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Jericho Cane (Arnold Schwarzenegger), suicidal after losing his wife and young daughter to terrorists, is dragged into a bizarre case while shot in the line of duty, protecting a man supposedly a Wall Street executive. He and his partner Chicago (Kevin Pollak) chase the crazed attacker - who turns out to be a priest - and discover a 20 year old woman, Christine York (Robin Tunney) at the centre of a terrible mystery: Satan, in the form of the dark suited executive (Gabriel Byrne) is chasing her to bear his child, to be conceived in the last hour of 1999, to 'loosen Satan from his prison' as the Bible puts it. Jericho has to find a way to keep Satan's embodiment - with its supernatural powers and resistance to the usual weapons - from consummating his evil prophecy.

"Arnie's back, larger than life, saving the world again, amidst jaw-dropping stunts, sensational effects and direction that emphasises grandeur of scale. There are those who will debate the true date of the millenium's end and some will talk about the violence and language. But whatever way you look at it, End of Days is a larger than life experience – a big budget, big star Hollywood stunt-buster. Once again, Schwarzenegger is the epitome of the larger-than-life screen hero. He not only flecks his pecs and delivers the lines with the charming Austrian accent, but carries the persona of a true star. Time has been kind to this handsome hulk – he is looking better and fitter than ever, in this non-stop stunt-driven fantasy. The story? The age-old adage of good versus evil has a new spin with Satanic cults and notions of predetermined destiny. There are obvious parallels with Stigmata (due for release in Jan 2000), which also stars Gabriel Byrne in a different role. Byrne gets most of the one-liners here, and has a lot of fun with his satanic persona. Peter Hyams directs fear and anticipation very well. It almost doesn't matter what we are anticipating… we anticipate it. There's a smouldering tailor-made soundtrack while the brooding production design engulfs us. We are there. If you miss the fireworks on New Year's Eve, fret not, there are enough explosions and spectacles here to keep your senses satiated. Non stop action, non stop thrills, End of Days delivers."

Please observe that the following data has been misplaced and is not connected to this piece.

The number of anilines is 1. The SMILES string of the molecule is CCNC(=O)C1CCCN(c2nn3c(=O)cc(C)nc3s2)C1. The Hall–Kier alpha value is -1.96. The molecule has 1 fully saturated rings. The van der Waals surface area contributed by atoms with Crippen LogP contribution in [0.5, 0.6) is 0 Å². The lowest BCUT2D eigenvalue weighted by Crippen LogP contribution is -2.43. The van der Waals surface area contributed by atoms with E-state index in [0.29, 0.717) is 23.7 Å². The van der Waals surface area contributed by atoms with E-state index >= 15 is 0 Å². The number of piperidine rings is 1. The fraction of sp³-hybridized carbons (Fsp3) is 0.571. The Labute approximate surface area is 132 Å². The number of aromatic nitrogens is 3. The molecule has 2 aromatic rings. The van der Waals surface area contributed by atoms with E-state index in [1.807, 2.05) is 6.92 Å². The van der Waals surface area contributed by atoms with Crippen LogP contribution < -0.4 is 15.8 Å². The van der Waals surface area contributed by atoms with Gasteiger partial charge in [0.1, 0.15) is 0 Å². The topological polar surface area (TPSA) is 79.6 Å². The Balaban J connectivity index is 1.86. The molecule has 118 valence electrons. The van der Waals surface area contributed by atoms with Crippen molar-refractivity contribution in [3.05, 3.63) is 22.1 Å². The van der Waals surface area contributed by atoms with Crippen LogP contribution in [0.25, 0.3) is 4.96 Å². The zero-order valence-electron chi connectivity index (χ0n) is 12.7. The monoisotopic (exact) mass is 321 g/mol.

Louise Keller

"Arnie wanted to come back to the screen after a two year break (for heart valve surgery) in a really big action movie, and I guess armageddon is as big a subject as he'd want. Faced with Satan, he's also got the ultimate baddie, really. The problem comes with having Satanic superpowers - embodied in Gabriel Byrne's Badman - up against a mortal Arnie. His familiar character, this time with the heavy-handed Biblical handle of Jericho Cane, takes the entire running time of the film (minus five minutes or so) to figure out that weapons, even industrial strength missile launchers, will only cause temporary damage. What's also puzzling is how selective those superpowers can be; for example, he can appear at will, unhindered by walls, but can also be thrown out of skyscrapers. He can withstand bullets and take on the body of a human, but can't locate Christine without a human's directions. The inconsistencies are inevitable, of course, when you combine the needs of action pyrotechnics and theology in the service of a studio movie. On top of all that, the film perpetuates the fallacy that the year 1999 is the last year of the millenium. Needless to say, a big film like this gets big music, and End of Days wears its Big Music like some women have Big Hair. The good news is that the stunts and action sequences are breathtaking, which means the hardcore fans will be satisfied. In terms of achieving its objectives, End of Days is a success, an offering on the altar of gobsmacking filmmaking. And in the finale, when Jericho realises guns aren't the answer, the film attempts to put a positive message across, despite itself. (Of course he can't realise that any earlier or there wouldn't be an action movie at all, just a theological question mark.)"
Andrew L. Urban

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Andrew L. Urban talks to ARNOLD SCHWARZENEGGER

See our DVD reviews.


CAST: Arnold Schwarzenegger, Gabriel Byrne, Kevin Pollak, Robin Tunney

PRODUCERS: Armyan Bernstein, Bill Borden,

DIRECTOR: Peter Hyams

SCRIPT: Andrew W. Marlow


EDITOR: Steve Kemper

MUSIC: John Debney


CREATURE EFFECTS: Stan Winston & his Studio

RUNNING TIME: 118 minutes


AUSTRALIAN RELEASE: December 26, 1999

VIDEO RELEASE: May 23, 2000

VIDEO DISTRIBUTOR: Roadshow Home Entertainment

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